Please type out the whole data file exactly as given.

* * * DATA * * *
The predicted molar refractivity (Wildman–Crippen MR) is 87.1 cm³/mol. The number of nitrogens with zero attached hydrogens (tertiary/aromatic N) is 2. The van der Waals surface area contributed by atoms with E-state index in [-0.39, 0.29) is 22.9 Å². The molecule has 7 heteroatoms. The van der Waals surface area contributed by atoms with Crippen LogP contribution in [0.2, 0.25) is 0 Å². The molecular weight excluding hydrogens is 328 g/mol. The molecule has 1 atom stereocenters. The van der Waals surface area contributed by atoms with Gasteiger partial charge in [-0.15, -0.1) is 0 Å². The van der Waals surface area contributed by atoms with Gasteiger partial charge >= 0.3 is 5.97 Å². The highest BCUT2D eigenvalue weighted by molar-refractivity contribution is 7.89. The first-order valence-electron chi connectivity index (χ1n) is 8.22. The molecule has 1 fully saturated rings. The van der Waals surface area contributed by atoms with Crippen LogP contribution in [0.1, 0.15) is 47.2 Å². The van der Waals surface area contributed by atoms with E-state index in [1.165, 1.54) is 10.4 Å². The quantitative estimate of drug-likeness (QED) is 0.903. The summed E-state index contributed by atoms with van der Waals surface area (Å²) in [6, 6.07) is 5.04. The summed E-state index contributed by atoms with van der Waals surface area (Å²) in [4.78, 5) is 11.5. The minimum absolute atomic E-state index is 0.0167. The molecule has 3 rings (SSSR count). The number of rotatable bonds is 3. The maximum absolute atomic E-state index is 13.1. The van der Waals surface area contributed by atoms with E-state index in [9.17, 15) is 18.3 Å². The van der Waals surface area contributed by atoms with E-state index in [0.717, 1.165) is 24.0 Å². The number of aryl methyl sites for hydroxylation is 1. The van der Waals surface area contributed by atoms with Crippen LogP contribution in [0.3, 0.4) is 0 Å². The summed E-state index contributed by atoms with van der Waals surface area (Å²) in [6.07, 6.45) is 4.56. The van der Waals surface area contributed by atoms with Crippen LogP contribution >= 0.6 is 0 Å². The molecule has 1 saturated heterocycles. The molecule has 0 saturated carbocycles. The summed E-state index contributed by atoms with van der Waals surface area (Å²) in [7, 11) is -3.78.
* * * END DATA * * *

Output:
The predicted molar refractivity (Wildman–Crippen MR) is 87.1 cm³/mol. The number of nitrogens with zero attached hydrogens (tertiary/aromatic N) is 2. The van der Waals surface area contributed by atoms with E-state index in [-0.39, 0.29) is 22.9 Å². The molecule has 7 heteroatoms. The van der Waals surface area contributed by atoms with Crippen LogP contribution in [0.2, 0.25) is 0 Å². The molecular weight excluding hydrogens is 328 g/mol. The molecule has 1 atom stereocenters. The van der Waals surface area contributed by atoms with Gasteiger partial charge in [-0.15, -0.1) is 0 Å². The van der Waals surface area contributed by atoms with Gasteiger partial charge >= 0.3 is 5.97 Å². The highest BCUT2D eigenvalue weighted by molar-refractivity contribution is 7.89. The first-order valence-electron chi connectivity index (χ1n) is 8.22. The molecule has 1 fully saturated rings. The van der Waals surface area contributed by atoms with Crippen LogP contribution in [0.1, 0.15) is 47.2 Å². The van der Waals surface area contributed by atoms with E-state index in [1.165, 1.54) is 10.4 Å². The quantitative estimate of drug-likeness (QED) is 0.903. The summed E-state index contributed by atoms with van der Waals surface area (Å²) in [6, 6.07) is 5.04. The summed E-state index contributed by atoms with van der Waals surface area (Å²) in [4.78, 5) is 11.5. The minimum absolute atomic E-state index is 0.0167. The molecule has 3 rings (SSSR count). The number of rotatable bonds is 3. The maximum absolute atomic E-state index is 13.1. The van der Waals surface area contributed by atoms with E-state index in [9.17, 15) is 18.3 Å². The van der Waals surface area contributed by atoms with E-state index in [0.717, 1.165) is 24.0 Å². The number of aryl methyl sites for hydroxylation is 1. The van der Waals surface area contributed by atoms with Crippen LogP contribution in [0.3, 0.4) is 0 Å². The summed E-state index contributed by atoms with van der Waals surface area (Å²) in [6.07, 6.45) is 4.56. The van der Waals surface area contributed by atoms with Crippen LogP contribution >= 0.6 is 0 Å². The molecule has 1 saturated heterocycles. The molecule has 0 saturated carbocycles. The summed E-state index contributed by atoms with van der Waals surface area (Å²) in [7, 11) is -3.78.